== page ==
Thursday, 22 November 2012

The Media and Getting Dumber

We've all heard the "reports" about the general dumbing down of our culture.  I was reading a book which exhorted us all to increase our intelligence levels and the author was ranting about how the news had become entertainment and people couldn't identify foreign heads of state.  That's when a thought hit me.

Maybe we're judging by the wrong criteria.

The news is a very recent phenomena.  Even newspapers, the usual upheld example of in depth reporting, are only 500 years old if one includes the monthly government update from Venice intended for the heads of other Italian cities.  Realistically, the concept of a regular reporting of useful and important information only came into effect in the 17th century.  (And it was in no way an objective and unbiased account.)

Does that mean everyone before 1600 was stupid?  I'm betting most of them couldn't have named heads of state and were probably more interested in seeing street performers than in participanting in political discourse.  People have always reached for entertainment over academia, even if you ignore the whole mass literacy barrier.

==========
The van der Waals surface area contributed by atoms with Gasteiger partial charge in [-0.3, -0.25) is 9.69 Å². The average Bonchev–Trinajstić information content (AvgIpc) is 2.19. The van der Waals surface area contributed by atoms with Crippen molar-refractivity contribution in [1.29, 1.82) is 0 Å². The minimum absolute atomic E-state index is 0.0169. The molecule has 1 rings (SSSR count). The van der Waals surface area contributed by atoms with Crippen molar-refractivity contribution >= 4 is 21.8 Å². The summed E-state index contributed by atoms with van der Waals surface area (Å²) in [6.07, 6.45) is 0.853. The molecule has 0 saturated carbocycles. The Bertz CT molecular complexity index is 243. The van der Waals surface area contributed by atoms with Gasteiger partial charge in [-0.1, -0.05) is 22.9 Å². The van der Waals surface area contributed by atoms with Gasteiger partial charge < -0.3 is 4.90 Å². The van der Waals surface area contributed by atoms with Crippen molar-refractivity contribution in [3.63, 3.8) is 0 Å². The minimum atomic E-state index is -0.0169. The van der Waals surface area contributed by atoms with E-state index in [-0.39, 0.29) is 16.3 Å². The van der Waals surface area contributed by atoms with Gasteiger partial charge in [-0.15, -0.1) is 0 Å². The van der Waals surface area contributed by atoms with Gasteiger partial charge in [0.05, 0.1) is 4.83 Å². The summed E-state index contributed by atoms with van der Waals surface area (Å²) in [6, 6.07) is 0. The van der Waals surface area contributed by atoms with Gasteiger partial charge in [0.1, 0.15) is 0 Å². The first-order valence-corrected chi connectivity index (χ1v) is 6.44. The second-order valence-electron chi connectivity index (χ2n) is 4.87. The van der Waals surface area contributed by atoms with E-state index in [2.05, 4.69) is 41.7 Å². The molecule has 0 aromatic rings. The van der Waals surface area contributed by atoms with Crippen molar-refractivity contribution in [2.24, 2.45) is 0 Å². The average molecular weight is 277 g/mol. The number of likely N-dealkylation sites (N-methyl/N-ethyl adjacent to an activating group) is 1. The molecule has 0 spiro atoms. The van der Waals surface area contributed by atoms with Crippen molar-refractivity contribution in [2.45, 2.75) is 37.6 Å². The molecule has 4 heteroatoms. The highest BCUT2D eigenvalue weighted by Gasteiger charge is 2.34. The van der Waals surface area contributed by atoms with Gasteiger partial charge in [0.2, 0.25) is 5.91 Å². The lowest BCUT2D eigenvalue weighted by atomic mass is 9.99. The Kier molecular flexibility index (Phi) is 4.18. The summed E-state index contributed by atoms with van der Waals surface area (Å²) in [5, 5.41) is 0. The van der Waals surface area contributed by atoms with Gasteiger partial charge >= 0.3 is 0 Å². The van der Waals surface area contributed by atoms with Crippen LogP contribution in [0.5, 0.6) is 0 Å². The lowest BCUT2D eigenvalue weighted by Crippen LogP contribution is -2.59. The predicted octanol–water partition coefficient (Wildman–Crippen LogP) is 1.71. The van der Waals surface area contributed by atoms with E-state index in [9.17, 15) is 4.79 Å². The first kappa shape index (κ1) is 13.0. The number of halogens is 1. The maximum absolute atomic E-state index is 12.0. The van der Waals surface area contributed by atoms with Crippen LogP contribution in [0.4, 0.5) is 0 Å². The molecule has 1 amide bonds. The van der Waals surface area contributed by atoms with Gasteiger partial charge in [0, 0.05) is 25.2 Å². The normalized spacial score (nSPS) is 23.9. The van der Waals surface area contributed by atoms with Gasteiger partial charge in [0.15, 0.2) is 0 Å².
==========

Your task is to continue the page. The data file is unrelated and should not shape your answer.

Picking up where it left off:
And not to toss academia entirely under the bus but entertainment has long been one of our best techniques for passing on cultural values and provoking thought.  (I don't say providing information because we all know how the needs of the story can often triumph over actual facts.)  Would the Middle Ages have cherished chivalry and courtly love without the jongleurs who travelled from town to town sharing those ballads?  Even if the historical events differ from the ballad accounts, it gave an ideal to strive for.

It's hard to argue against the "getting dumber" phenomena when reality shows seem to compete in a race to the most disgusting and lurid displays and a celebrity getting a haircut ranks equally with famine and war. 

But on the other hand, the Roman gladiators actually butchered each other for mass entertainment. 

I don't think we're any dumber than we used to be but it's so much easier to have access to entertainment and there's a higher expectation of intelligence.  We have advantages most of our ancestors could only dream of.  Literacy, good health, abundant food.  We have the leisure and opportunity to influence our lives directly.  All of us, not just a privileged elite.

Not too many people are taking advantage of that and the sound-byte oriented media certainly makes it more difficult for those who want to.  But let's not pretend that history is populated with examples of mass populations making intelligent and reasoned decisions and we're somehow an exception.

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